Fernwood has also enlisted two art experts as managing directors: New York art consultant and art historian Patrick Cooney, who helped found Citibanks Art Advisory Service in 1979, worked at Christies during the 1990s and now is a partner in the Connoisseurs Advisory Group with Kevin A. Swersey; and Rachel Kaminsky, who has been head of Old Master paintings at Christies New York and director of the New York gallery Otto Naumann, Ltd., and who is now director of Colnaghi and Co. in London. Both experts are continuing in their current positions.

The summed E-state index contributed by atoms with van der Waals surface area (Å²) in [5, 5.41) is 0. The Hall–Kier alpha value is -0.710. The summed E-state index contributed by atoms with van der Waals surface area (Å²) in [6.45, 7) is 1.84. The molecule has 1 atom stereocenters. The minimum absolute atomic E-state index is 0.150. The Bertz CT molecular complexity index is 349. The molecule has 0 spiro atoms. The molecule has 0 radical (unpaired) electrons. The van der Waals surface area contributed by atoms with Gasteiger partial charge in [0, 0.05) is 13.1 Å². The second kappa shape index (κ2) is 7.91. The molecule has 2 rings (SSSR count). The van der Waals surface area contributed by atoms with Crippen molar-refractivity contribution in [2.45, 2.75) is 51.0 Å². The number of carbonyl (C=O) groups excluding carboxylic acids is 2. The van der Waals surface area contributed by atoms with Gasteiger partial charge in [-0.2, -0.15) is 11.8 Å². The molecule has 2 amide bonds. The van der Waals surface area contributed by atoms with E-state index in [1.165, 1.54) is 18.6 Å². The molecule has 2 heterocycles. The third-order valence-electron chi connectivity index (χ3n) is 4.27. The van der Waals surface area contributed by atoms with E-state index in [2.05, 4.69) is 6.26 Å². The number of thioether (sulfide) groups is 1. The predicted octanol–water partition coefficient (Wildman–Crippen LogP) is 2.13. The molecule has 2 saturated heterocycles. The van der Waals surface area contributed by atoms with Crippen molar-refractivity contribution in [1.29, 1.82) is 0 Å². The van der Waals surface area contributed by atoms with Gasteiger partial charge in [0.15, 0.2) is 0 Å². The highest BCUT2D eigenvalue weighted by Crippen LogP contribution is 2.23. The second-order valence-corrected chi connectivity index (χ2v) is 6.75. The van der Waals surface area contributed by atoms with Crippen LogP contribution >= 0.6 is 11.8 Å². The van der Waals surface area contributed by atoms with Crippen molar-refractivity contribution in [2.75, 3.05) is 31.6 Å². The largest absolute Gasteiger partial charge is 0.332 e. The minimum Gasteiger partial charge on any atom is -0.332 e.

Fernwoods pitch is that art is a new asset class whose time has come. Alternative investments are in vogue, Fernwood notes -- especially considering the lackluster equities markets of the last three years, which has been out-performed by the art market. Whats more, Fernwood argues that it can bring qualitative and quantitative rigor to its art investment decisions, using available art-market indices (like the Artnet Price Database, presumably) as well as weighing factors such as scholarship, exhibition history freshness to the market and current art fads. We are determined to get this right, Taub said. Were in this for the long haul.
The Boston-based company currently has eight full-time employees, and is in the process of looking for headquarters space in Manhattan. For more info, see www.fernwood.comSUCCESS STORY FOR ONLINE ART AUCTIONEER